Benedictine abbot and one of the foremost monastic leaders of his time. Born in Flanders, Poppo at first led a worldly life, joining the military and refusing an arranged marriage. After a pilgrimage to Rome and Jerusalem, he came back a changed person and entered the Benedictines at St. Thierry, Reims, in 1006. Transferred to Saint Vannes, he assisted the abbot, Blessed Richard, in restoring monastic discipline. He was named provost of St. Vaast, Arras, and Beaulieu, and then abbot of Stavelot Malmedy. The latter post was granted to him by Emperor St. Henry II, who considered Poppo to be one of his most trusted advisors. As abbot, Poppo was the head of a community of monasteries in which he labored to revive discipline and the spiritual perfections.
St. Jerome, who was born Eusebius Hieronymous Sophronius, was the most learned of the Fathers of the Western Church. He was born about the year 342 at Stridonius, a small town at the head of the ... continue readingMore Saint of the Day
The woman of Jerusalem who wiped the face of Christ with a veil while he was on the way to Calvary. According to tradition, the cloth was imprinted with the image of Christ's face." Unfortunately, there is no historical evidence or scriptural reference to this ... continue readingMore Female Saints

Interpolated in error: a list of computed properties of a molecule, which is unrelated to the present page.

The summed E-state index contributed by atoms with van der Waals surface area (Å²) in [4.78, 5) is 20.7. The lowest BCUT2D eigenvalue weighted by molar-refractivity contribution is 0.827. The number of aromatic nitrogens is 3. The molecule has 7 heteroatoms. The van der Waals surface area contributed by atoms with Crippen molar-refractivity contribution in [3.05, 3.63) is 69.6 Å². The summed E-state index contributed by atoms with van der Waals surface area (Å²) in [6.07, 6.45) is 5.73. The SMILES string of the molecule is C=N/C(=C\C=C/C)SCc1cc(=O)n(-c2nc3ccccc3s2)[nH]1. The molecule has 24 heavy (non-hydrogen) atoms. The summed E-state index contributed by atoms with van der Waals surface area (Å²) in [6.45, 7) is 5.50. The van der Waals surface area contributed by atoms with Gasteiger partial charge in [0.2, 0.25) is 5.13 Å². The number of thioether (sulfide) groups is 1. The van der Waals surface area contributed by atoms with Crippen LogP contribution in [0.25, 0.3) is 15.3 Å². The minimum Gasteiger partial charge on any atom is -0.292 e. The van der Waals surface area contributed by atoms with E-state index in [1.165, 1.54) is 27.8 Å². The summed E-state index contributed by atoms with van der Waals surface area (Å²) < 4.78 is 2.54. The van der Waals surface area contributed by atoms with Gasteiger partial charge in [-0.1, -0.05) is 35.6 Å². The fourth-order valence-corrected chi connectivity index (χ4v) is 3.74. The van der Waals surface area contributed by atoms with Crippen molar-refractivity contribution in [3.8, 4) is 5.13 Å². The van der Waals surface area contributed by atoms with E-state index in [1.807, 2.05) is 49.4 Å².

St. Michael the Archangel - Feast day - September 29th The name Michael signifies "Who is like to God?" and was the warcry of the good angels in the battle fought in heaven against satan and his followers. Holy Scripture describes St. Michael as "one of the chief ... continue reading
The name Gabriel means "man of God," or "God has shown himself mighty." It appears first in the prophesies of Daniel in the Old Testament. The angel announced to Daniel the prophecy of the seventy weeks. His name also occurs in the apocryphal book of Henoch. He was the ... continue reading
St. Leo the Great was born in Tuscany. As deacon, he was dispatched to Gaul as a mediator by Emperor Valentinian III. He reigned as Pope between 440 and 461. He persuaded Emperor Valentinian to ... continue reading
By Deacon F. K. Bartels
The Catechism of the Catholic Church informs us - The existence of the spiritual, non-corporeal beings that Sacred Scripture usually calls 'angels' is a truth of faith. The witness of Scripture is as clear as the unanimity of Tradition (328). Charged by God to ... continue readingMore Christian Saints & Heroes